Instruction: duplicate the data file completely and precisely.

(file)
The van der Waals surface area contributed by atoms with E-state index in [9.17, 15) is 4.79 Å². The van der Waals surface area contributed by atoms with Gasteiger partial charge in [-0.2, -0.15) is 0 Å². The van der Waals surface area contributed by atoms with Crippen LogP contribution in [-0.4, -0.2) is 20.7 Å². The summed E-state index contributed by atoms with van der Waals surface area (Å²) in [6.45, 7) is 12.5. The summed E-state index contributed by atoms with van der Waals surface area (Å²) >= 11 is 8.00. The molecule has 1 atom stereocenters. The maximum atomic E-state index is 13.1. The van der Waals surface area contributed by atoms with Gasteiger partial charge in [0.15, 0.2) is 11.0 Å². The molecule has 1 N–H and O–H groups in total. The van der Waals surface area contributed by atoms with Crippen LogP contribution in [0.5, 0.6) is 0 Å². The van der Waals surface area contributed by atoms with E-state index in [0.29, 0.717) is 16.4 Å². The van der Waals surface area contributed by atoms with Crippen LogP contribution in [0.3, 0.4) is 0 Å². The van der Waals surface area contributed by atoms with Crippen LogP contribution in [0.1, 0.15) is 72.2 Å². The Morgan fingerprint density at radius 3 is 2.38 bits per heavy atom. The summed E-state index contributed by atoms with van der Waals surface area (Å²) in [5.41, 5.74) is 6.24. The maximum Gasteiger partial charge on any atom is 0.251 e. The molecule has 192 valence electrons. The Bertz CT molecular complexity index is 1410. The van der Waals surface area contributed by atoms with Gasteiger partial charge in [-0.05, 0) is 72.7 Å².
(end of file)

The van der Waals surface area contributed by atoms with E-state index in [9.17, 15) is 4.79 Å². The van der Waals surface area contributed by atoms with Gasteiger partial charge in [-0.2, -0.15) is 0 Å². The van der Waals surface area contributed by atoms with Crippen LogP contribution in [-0.4, -0.2) is 20.7 Å². The summed E-state index contributed by atoms with van der Waals surface area (Å²) in [6.45, 7) is 12.5. The summed E-state index contributed by atoms with van der Waals surface area (Å²) >= 11 is 8.00. The molecule has 1 atom stereocenters. The maximum atomic E-state index is 13.1. The van der Waals surface area contributed by atoms with Gasteiger partial charge in [0.15, 0.2) is 11.0 Å². The molecule has 1 N–H and O–H groups in total. The van der Waals surface area contributed by atoms with Crippen LogP contribution in [0.5, 0.6) is 0 Å². The van der Waals surface area contributed by atoms with E-state index in [0.29, 0.717) is 16.4 Å². The van der Waals surface area contributed by atoms with Crippen LogP contribution in [0.3, 0.4) is 0 Å². The van der Waals surface area contributed by atoms with Crippen LogP contribution in [0.1, 0.15) is 72.2 Å². The Morgan fingerprint density at radius 3 is 2.38 bits per heavy atom. The summed E-state index contributed by atoms with van der Waals surface area (Å²) in [5.41, 5.74) is 6.24. The maximum Gasteiger partial charge on any atom is 0.251 e. The molecule has 192 valence electrons. The Bertz CT molecular complexity index is 1410. The van der Waals surface area contributed by atoms with Gasteiger partial charge in [-0.05, 0) is 72.7 Å².